Your car can be a great clutter collector, especially if you have children. Children can mess up a car interior in one short journey with sweet wrappers and toys. If you are foolish enough to allow them to eat a fast food meal in your car then the devastation has to be seen to be believed.
Even if you don’t have kids, cars can collect junk. Newspapers, books, chocolate wrappers, car park tickets, yesterday’s post which you opened in the car on your way out, anti freeze, windscreen ice scrapers, bumper blackener, your car manual, a road atlas, your RAC/AA book, your A-Z of whatever city you live in or have recently visited, a stack of CD’s, a dirty hanky, some dried up wet wipes, the brochure from your last trip to the zoo along with the monkey postcards you bought. All these, and more, can build up in your car until it may be difficult to sit down, let alone have some leg room!
This collection of clutter not only looks awful but will have a depressing effect upon you. It will put off anyone you offer a lift to, and will not raise anyone’s opinion of you if they happen to glance into your car.
Another clutter problem can be decorative items. “Funny” window stickers, bumper stickers, furry dice, dogs with wobbly heads (all the clichés), can make your car look a bit of a mess if you overdo it. Have a few, by all means, if they are to your taste, but try not to have too many or you will look like a travelling circus and no one will take you seriously.
Caravans collect a lot of clutter because people holiday in them and spent up to a week or more living in them. You need almost as much stuff in a caravan as you do in your house and if you don’t unpack thoroughly after your holiday, then the mess will sit undisturbed until your next one. Living in such a small space is made much more cramped if you acquire clutter, so clear out any rubbish and don’t pack anything you will not be using on a regular basis. This will ensure that your holiday will be a happier one (and it will be much quicker to unpack again afterwards).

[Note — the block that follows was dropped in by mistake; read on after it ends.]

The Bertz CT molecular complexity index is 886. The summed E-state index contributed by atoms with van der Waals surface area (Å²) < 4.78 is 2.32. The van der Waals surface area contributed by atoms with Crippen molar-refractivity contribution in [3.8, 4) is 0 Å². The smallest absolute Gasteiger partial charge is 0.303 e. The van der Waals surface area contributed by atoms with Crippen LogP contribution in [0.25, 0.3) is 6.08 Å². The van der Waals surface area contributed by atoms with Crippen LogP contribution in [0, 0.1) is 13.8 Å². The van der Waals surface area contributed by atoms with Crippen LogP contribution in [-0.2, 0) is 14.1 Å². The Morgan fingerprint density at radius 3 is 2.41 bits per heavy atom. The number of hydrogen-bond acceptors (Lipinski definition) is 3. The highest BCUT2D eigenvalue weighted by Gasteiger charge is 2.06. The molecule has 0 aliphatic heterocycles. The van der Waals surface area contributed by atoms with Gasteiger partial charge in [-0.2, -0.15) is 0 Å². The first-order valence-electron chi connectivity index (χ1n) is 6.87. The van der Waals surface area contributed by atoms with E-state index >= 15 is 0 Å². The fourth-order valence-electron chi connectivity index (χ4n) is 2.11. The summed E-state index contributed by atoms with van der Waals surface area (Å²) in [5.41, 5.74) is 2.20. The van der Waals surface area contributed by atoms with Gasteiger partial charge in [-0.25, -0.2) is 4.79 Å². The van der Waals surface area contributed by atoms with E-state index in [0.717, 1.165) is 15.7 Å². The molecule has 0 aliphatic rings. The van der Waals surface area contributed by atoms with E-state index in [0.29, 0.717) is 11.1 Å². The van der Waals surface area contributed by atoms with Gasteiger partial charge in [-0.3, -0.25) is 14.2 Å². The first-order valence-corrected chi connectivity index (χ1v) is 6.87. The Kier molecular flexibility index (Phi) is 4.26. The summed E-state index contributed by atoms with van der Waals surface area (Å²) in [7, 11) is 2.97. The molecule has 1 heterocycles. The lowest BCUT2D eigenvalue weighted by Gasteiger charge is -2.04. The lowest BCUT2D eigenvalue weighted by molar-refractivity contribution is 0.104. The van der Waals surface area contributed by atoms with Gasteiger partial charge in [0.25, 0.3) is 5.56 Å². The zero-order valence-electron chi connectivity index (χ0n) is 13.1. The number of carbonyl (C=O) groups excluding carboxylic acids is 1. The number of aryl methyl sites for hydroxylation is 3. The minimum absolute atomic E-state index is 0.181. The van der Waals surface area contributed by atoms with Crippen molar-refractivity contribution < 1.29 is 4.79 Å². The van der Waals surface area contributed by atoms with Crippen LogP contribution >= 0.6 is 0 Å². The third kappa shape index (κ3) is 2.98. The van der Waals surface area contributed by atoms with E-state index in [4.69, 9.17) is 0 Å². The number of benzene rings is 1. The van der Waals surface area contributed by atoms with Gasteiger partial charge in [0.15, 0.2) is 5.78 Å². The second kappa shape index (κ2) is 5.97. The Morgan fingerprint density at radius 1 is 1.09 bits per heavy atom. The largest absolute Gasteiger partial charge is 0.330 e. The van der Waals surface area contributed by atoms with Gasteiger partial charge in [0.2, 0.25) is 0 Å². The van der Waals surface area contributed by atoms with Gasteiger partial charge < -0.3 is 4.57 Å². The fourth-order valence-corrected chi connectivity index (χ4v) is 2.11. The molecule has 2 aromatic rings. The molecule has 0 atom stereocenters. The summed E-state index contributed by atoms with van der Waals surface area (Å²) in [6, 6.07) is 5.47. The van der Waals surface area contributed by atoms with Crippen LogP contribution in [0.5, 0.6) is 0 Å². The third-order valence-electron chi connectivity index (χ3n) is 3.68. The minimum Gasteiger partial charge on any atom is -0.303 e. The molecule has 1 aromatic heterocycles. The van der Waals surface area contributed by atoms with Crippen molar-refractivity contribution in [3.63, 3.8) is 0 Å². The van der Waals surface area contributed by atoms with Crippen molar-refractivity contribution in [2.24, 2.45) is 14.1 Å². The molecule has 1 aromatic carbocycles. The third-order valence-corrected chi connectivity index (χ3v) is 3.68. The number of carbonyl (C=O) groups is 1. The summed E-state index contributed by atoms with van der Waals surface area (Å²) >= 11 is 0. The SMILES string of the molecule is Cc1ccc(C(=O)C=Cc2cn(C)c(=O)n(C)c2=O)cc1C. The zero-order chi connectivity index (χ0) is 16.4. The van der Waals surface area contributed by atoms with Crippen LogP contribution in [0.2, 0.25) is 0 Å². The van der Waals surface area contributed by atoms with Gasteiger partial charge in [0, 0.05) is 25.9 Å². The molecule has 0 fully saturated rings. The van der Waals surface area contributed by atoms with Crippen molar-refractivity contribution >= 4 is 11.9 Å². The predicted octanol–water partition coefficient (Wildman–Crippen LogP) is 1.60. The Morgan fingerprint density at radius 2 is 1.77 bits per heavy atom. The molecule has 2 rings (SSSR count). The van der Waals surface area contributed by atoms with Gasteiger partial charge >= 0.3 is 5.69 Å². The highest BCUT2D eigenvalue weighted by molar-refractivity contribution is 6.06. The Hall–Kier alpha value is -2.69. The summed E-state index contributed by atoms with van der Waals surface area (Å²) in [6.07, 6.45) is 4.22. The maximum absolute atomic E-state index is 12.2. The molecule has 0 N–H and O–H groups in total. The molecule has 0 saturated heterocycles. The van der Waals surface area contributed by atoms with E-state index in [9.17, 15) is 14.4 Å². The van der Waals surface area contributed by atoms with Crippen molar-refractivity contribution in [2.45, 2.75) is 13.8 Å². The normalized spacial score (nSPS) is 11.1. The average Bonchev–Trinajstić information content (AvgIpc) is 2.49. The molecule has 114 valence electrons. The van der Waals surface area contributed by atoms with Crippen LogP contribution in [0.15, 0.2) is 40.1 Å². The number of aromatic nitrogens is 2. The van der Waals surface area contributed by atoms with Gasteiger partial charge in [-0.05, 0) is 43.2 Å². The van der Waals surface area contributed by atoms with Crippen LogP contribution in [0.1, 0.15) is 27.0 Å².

People pack far too much when they go on holiday. They seem to have the impression that they must prepare for every possible emergency situation; that they will read six novels, will need their entire first aid cabinet, every toiletry in under the sun and that they will wear outfits they wouldn’t be seen dead in at home.
If you are going abroad then you will be even more likely to overload. After all, you may not like foreign food, you will need various phrase and guide books, all your toiletries from home (in case you can’t buy them there), plus gallons of sun cream, your first aid kit will double in size (who knows what strange germs may be lurking in a foreign country), insect repellent in case you are attacked by giant mosquitoes, and extra clothes in case it is warm, cold, wet, casual wear is the norm, or posh wear is indispensible. How many times do you come back from holiday and find that half of your suitcase contents have been untouched?
Now that we have circumnavigated all the rooms in your house, and even the outside, and listed and defined all the clutter danger areas, it is time to move on to releasing clutter.